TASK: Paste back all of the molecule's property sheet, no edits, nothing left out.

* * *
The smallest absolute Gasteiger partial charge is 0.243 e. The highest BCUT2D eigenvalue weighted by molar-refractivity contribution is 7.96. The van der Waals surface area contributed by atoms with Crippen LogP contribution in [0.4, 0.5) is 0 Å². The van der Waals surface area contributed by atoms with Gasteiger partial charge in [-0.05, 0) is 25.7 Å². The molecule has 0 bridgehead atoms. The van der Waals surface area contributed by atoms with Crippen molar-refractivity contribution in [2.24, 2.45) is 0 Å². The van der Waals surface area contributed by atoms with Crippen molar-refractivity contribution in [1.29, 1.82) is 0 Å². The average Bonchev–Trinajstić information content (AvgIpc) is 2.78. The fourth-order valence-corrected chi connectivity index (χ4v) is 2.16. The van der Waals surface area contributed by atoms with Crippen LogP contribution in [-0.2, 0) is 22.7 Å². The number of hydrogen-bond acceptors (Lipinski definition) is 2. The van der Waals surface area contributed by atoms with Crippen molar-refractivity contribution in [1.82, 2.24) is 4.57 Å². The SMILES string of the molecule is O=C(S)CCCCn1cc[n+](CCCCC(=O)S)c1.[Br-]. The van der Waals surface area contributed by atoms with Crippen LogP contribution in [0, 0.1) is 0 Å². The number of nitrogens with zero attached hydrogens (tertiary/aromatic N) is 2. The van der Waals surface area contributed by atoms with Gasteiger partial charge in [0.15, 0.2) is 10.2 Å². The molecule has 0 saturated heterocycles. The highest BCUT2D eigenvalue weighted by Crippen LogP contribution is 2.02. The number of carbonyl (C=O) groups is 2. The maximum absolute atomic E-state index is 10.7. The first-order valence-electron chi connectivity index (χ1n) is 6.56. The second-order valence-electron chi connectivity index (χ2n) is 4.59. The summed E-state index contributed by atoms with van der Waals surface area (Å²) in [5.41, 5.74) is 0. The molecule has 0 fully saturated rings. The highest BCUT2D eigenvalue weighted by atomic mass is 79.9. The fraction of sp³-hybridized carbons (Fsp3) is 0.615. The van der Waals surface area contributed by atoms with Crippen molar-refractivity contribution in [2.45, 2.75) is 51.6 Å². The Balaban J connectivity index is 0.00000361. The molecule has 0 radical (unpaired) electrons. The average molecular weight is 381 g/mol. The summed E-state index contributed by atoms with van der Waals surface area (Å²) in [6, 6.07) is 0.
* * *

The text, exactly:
The smallest absolute Gasteiger partial charge is 0.243 e. The highest BCUT2D eigenvalue weighted by molar-refractivity contribution is 7.96. The van der Waals surface area contributed by atoms with Crippen LogP contribution in [0.4, 0.5) is 0 Å². The van der Waals surface area contributed by atoms with Gasteiger partial charge in [-0.05, 0) is 25.7 Å². The molecule has 0 bridgehead atoms. The van der Waals surface area contributed by atoms with Crippen molar-refractivity contribution in [2.24, 2.45) is 0 Å². The van der Waals surface area contributed by atoms with Crippen molar-refractivity contribution in [1.29, 1.82) is 0 Å². The average Bonchev–Trinajstić information content (AvgIpc) is 2.78. The fourth-order valence-corrected chi connectivity index (χ4v) is 2.16. The van der Waals surface area contributed by atoms with Crippen LogP contribution in [-0.2, 0) is 22.7 Å². The number of hydrogen-bond acceptors (Lipinski definition) is 2. The van der Waals surface area contributed by atoms with Crippen molar-refractivity contribution in [1.82, 2.24) is 4.57 Å². The SMILES string of the molecule is O=C(S)CCCCn1cc[n+](CCCCC(=O)S)c1.[Br-]. The van der Waals surface area contributed by atoms with Crippen LogP contribution in [0, 0.1) is 0 Å². The number of nitrogens with zero attached hydrogens (tertiary/aromatic N) is 2. The van der Waals surface area contributed by atoms with Gasteiger partial charge in [0.15, 0.2) is 10.2 Å². The molecule has 0 saturated heterocycles. The highest BCUT2D eigenvalue weighted by Crippen LogP contribution is 2.02. The number of carbonyl (C=O) groups is 2. The maximum absolute atomic E-state index is 10.7. The first-order valence-electron chi connectivity index (χ1n) is 6.56. The second-order valence-electron chi connectivity index (χ2n) is 4.59. The summed E-state index contributed by atoms with van der Waals surface area (Å²) in [5.41, 5.74) is 0. The molecule has 0 fully saturated rings. The highest BCUT2D eigenvalue weighted by atomic mass is 79.9. The fraction of sp³-hybridized carbons (Fsp3) is 0.615. The van der Waals surface area contributed by atoms with Crippen molar-refractivity contribution in [2.45, 2.75) is 51.6 Å². The Balaban J connectivity index is 0.00000361. The molecule has 0 radical (unpaired) electrons. The average molecular weight is 381 g/mol. The summed E-state index contributed by atoms with van der Waals surface area (Å²) in [6, 6.07) is 0.